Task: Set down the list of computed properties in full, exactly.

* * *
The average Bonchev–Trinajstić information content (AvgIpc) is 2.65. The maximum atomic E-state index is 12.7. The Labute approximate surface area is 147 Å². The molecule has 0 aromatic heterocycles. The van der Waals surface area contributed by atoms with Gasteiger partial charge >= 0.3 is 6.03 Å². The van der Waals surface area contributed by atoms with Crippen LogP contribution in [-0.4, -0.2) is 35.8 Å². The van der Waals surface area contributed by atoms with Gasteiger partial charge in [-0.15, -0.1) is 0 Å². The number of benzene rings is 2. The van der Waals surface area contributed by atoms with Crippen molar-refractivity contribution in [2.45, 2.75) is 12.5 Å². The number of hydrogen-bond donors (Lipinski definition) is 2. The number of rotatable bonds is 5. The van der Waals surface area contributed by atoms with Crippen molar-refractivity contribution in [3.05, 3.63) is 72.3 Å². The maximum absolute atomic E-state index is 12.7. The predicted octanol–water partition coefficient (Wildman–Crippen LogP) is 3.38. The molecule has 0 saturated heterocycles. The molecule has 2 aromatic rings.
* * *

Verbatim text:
The average Bonchev–Trinajstić information content (AvgIpc) is 2.65. The maximum atomic E-state index is 12.7. The Labute approximate surface area is 147 Å². The molecule has 0 aromatic heterocycles. The van der Waals surface area contributed by atoms with Gasteiger partial charge >= 0.3 is 6.03 Å². The van der Waals surface area contributed by atoms with Crippen LogP contribution in [-0.4, -0.2) is 35.8 Å². The van der Waals surface area contributed by atoms with Gasteiger partial charge in [-0.15, -0.1) is 0 Å². The number of benzene rings is 2. The van der Waals surface area contributed by atoms with Crippen molar-refractivity contribution in [2.45, 2.75) is 12.5 Å². The number of hydrogen-bond donors (Lipinski definition) is 2. The number of rotatable bonds is 5. The van der Waals surface area contributed by atoms with Crippen molar-refractivity contribution in [3.05, 3.63) is 72.3 Å². The maximum absolute atomic E-state index is 12.7. The predicted octanol–water partition coefficient (Wildman–Crippen LogP) is 3.38. The molecule has 0 saturated heterocycles. The molecule has 2 aromatic rings.